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Passage of Never Again Act is a Tribute To Survivors

By Miriam Edelstein On Thursday, May 28, 2020, President Trump signed the Never Again Education Act which recently  passed the U.S. Senate and House without much wrangling. The purpose of this legislation is to teach more and properly about the Holocaust. There are children who don’t even know what it is. Children are not born […]

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Charles Srebnik coming to America
Charles Srebnik coming to America

By Miriam Edelstein

On Thursday, May 28, 2020, President Trump signed the Never Again Education Act which recently  passed the U.S. Senate and House without much wrangling. The purpose of this legislation is to teach more and properly about the Holocaust. There are children who don’t even know what it is. Children are not born with hate in their hearts, they have to be taught. Adults are forgetting. Survivors are dying. $2 million would be allocated annually for this year and the next four years.

Hadassah women have  been pushing for this legislation for several years. Finally, it is coming to fruition.  Advocacy is among the many wonderful things Hadassah does besides fundraising for the two hospitals in Israel, youth villages, and on and on. Advocating for Hadassah has given me a sense of purpose, a sense of mission and the satisfaction of a job well done.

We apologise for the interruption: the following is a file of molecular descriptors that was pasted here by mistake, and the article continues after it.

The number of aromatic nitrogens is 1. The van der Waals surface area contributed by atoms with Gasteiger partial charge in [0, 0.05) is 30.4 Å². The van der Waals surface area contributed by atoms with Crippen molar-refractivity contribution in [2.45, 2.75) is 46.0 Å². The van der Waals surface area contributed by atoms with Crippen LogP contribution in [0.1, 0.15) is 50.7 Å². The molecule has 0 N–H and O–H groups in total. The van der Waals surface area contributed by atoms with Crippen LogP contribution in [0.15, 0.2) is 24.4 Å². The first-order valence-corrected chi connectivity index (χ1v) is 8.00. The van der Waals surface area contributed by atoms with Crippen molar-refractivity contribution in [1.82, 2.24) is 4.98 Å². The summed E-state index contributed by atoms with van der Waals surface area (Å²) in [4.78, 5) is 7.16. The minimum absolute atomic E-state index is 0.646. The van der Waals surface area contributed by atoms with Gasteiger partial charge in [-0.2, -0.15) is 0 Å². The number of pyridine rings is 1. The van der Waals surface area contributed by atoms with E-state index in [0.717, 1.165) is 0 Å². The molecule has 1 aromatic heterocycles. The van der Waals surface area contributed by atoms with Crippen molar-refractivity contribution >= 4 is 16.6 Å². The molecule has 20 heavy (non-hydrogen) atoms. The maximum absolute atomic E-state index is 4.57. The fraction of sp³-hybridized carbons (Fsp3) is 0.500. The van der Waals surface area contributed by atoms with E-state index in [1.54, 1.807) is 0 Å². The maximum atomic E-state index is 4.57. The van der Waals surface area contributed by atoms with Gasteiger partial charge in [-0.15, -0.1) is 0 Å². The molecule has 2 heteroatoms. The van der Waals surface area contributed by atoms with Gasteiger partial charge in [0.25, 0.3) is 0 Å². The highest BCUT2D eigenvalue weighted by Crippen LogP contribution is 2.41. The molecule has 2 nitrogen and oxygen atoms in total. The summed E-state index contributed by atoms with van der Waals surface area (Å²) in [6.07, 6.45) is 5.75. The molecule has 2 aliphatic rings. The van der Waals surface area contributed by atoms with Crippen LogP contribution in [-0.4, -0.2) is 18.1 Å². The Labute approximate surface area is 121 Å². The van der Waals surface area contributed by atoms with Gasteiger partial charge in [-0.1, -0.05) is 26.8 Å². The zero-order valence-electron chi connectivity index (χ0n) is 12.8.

When we speak of survivors, it does not necessarily have to be a person who survived a concentration camp. Anyone, especially Jews, who survived by any means, while under occupation, are survivors. Possible examples are hidden children who were hidden by a family or church, underground fighters of every variety, people who were deported by the Russians to the Soviet Union, children who were sent to England and never saw their birth parents again. They are all survivors. And they are all getting old.  Following are some examples of survivor stories:

Charles Srebnik was born in Brussels, Belgium in 1934. Both his parents were from Shedlitz, Poland, but moved to Belgium and married there. Charles’ father had his own store which made knit sweaters and scarves and was a leading activist for social change. In 1940, the family planned to move to Switzerland, but his mother got very sick. By the time she recovered, the border to Switzerland was closed. Under the occupation, at first, they had to report once a week; then it was twice a week. Things got tough. They rented a bungalow in Gerval, a few miles from Brussels. One day his father saved a drowning man. That man turned out to be the local priest.

Charles’ father disappeared via a German interrogation in 1940 and was never heard from again. The priest, however, showed up at the house and offered to shelter Charles and his mother. Charles had to be baptized and received a new name. Both he and his mother stayed at the same orphanage. His mother was the seamstress at the orphanage, making cloth shoes for the children. Father Andre changed his orphanage, while his mother remained at the old one. The new orphanage happened to be in the same building as the local underground. December 4, 1944 during the Battle of the Bulge, Charles delivered messages to the soldiers. Soon after, they were freed and left for the US in 1946.